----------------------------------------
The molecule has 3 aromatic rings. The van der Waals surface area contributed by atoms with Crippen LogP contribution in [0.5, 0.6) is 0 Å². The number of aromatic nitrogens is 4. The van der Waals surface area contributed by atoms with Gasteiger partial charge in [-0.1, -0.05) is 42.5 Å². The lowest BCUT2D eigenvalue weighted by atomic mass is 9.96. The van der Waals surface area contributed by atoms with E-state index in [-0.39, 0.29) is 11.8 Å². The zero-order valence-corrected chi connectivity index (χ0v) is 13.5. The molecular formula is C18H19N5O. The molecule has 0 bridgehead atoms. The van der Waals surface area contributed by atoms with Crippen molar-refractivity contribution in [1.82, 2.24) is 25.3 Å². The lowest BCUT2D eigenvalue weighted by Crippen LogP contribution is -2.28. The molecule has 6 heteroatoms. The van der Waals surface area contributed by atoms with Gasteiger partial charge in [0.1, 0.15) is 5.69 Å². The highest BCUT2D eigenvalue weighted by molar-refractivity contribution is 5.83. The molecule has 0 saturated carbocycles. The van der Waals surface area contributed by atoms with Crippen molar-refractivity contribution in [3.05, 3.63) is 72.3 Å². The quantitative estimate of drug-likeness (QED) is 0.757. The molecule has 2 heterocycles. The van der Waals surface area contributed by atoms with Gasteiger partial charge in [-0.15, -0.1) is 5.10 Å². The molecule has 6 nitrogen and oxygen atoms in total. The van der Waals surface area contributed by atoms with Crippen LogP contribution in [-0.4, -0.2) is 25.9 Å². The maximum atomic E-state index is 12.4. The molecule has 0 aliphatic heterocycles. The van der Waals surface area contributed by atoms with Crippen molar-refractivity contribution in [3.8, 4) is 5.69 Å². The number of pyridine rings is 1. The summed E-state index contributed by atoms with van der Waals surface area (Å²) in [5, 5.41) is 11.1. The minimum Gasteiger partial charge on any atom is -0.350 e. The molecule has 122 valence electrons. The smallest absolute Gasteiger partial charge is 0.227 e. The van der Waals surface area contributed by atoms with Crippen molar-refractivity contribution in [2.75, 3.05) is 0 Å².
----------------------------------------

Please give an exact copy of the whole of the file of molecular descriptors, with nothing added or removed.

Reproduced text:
The molecule has 3 aromatic rings. The van der Waals surface area contributed by atoms with Crippen LogP contribution in [0.5, 0.6) is 0 Å². The number of aromatic nitrogens is 4. The van der Waals surface area contributed by atoms with Gasteiger partial charge in [-0.1, -0.05) is 42.5 Å². The lowest BCUT2D eigenvalue weighted by atomic mass is 9.96. The van der Waals surface area contributed by atoms with E-state index in [-0.39, 0.29) is 11.8 Å². The zero-order valence-corrected chi connectivity index (χ0v) is 13.5. The molecular formula is C18H19N5O. The molecule has 0 bridgehead atoms. The van der Waals surface area contributed by atoms with Crippen molar-refractivity contribution in [1.82, 2.24) is 25.3 Å². The lowest BCUT2D eigenvalue weighted by Crippen LogP contribution is -2.28. The molecule has 6 heteroatoms. The van der Waals surface area contributed by atoms with Gasteiger partial charge in [0.1, 0.15) is 5.69 Å². The highest BCUT2D eigenvalue weighted by molar-refractivity contribution is 5.83. The molecule has 0 saturated carbocycles. The van der Waals surface area contributed by atoms with Crippen molar-refractivity contribution in [3.05, 3.63) is 72.3 Å². The quantitative estimate of drug-likeness (QED) is 0.757. The molecule has 2 heterocycles. The van der Waals surface area contributed by atoms with Gasteiger partial charge in [-0.15, -0.1) is 5.10 Å². The molecule has 6 nitrogen and oxygen atoms in total. The van der Waals surface area contributed by atoms with Crippen LogP contribution in [-0.4, -0.2) is 25.9 Å². The maximum atomic E-state index is 12.4. The molecule has 0 aliphatic heterocycles. The van der Waals surface area contributed by atoms with Crippen molar-refractivity contribution in [3.8, 4) is 5.69 Å². The number of pyridine rings is 1. The summed E-state index contributed by atoms with van der Waals surface area (Å²) in [5, 5.41) is 11.1. The minimum Gasteiger partial charge on any atom is -0.350 e. The molecule has 122 valence electrons. The smallest absolute Gasteiger partial charge is 0.227 e. The van der Waals surface area contributed by atoms with Crippen molar-refractivity contribution in [2.75, 3.05) is 0 Å².